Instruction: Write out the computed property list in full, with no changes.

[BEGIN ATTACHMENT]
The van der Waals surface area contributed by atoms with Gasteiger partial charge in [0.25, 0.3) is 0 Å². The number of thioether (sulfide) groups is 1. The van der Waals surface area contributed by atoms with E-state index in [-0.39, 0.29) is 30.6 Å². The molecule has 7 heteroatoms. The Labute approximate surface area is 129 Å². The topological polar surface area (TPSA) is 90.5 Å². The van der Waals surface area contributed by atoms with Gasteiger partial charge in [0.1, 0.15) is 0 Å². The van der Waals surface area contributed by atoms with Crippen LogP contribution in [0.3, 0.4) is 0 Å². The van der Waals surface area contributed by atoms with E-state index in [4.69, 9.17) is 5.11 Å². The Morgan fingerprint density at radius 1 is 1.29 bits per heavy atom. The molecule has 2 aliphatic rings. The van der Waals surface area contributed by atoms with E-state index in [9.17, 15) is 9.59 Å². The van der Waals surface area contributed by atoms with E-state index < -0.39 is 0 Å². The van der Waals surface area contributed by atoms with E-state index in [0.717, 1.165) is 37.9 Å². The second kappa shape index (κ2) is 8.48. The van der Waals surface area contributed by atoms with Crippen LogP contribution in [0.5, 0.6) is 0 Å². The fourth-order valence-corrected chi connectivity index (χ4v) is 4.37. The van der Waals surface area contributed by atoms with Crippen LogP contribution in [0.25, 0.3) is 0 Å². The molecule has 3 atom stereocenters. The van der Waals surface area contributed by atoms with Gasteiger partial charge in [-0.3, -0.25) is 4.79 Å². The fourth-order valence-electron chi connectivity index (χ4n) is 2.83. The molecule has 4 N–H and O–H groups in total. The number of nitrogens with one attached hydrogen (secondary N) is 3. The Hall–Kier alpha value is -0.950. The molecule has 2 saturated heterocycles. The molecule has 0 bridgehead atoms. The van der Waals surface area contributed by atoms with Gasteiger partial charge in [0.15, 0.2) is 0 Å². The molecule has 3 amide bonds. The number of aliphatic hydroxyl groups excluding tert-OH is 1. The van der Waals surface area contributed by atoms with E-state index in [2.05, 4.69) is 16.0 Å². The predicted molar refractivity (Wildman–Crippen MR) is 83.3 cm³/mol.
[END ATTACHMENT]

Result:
The van der Waals surface area contributed by atoms with Gasteiger partial charge in [0.25, 0.3) is 0 Å². The number of thioether (sulfide) groups is 1. The van der Waals surface area contributed by atoms with E-state index in [-0.39, 0.29) is 30.6 Å². The molecule has 7 heteroatoms. The Labute approximate surface area is 129 Å². The topological polar surface area (TPSA) is 90.5 Å². The van der Waals surface area contributed by atoms with Gasteiger partial charge in [0.1, 0.15) is 0 Å². The van der Waals surface area contributed by atoms with Crippen LogP contribution in [0.3, 0.4) is 0 Å². The van der Waals surface area contributed by atoms with E-state index in [4.69, 9.17) is 5.11 Å². The Morgan fingerprint density at radius 1 is 1.29 bits per heavy atom. The molecule has 2 aliphatic rings. The van der Waals surface area contributed by atoms with E-state index in [9.17, 15) is 9.59 Å². The van der Waals surface area contributed by atoms with E-state index < -0.39 is 0 Å². The van der Waals surface area contributed by atoms with E-state index in [0.717, 1.165) is 37.9 Å². The second kappa shape index (κ2) is 8.48. The van der Waals surface area contributed by atoms with Crippen LogP contribution in [0.5, 0.6) is 0 Å². The fourth-order valence-corrected chi connectivity index (χ4v) is 4.37. The van der Waals surface area contributed by atoms with Crippen LogP contribution in [0.25, 0.3) is 0 Å². The molecule has 3 atom stereocenters. The van der Waals surface area contributed by atoms with Gasteiger partial charge in [-0.3, -0.25) is 4.79 Å². The fourth-order valence-electron chi connectivity index (χ4n) is 2.83. The molecule has 4 N–H and O–H groups in total. The number of nitrogens with one attached hydrogen (secondary N) is 3. The Hall–Kier alpha value is -0.950. The molecule has 2 saturated heterocycles. The molecule has 0 bridgehead atoms. The van der Waals surface area contributed by atoms with Gasteiger partial charge in [0.15, 0.2) is 0 Å². The molecule has 3 amide bonds. The number of aliphatic hydroxyl groups excluding tert-OH is 1. The van der Waals surface area contributed by atoms with E-state index in [2.05, 4.69) is 16.0 Å². The predicted molar refractivity (Wildman–Crippen MR) is 83.3 cm³/mol.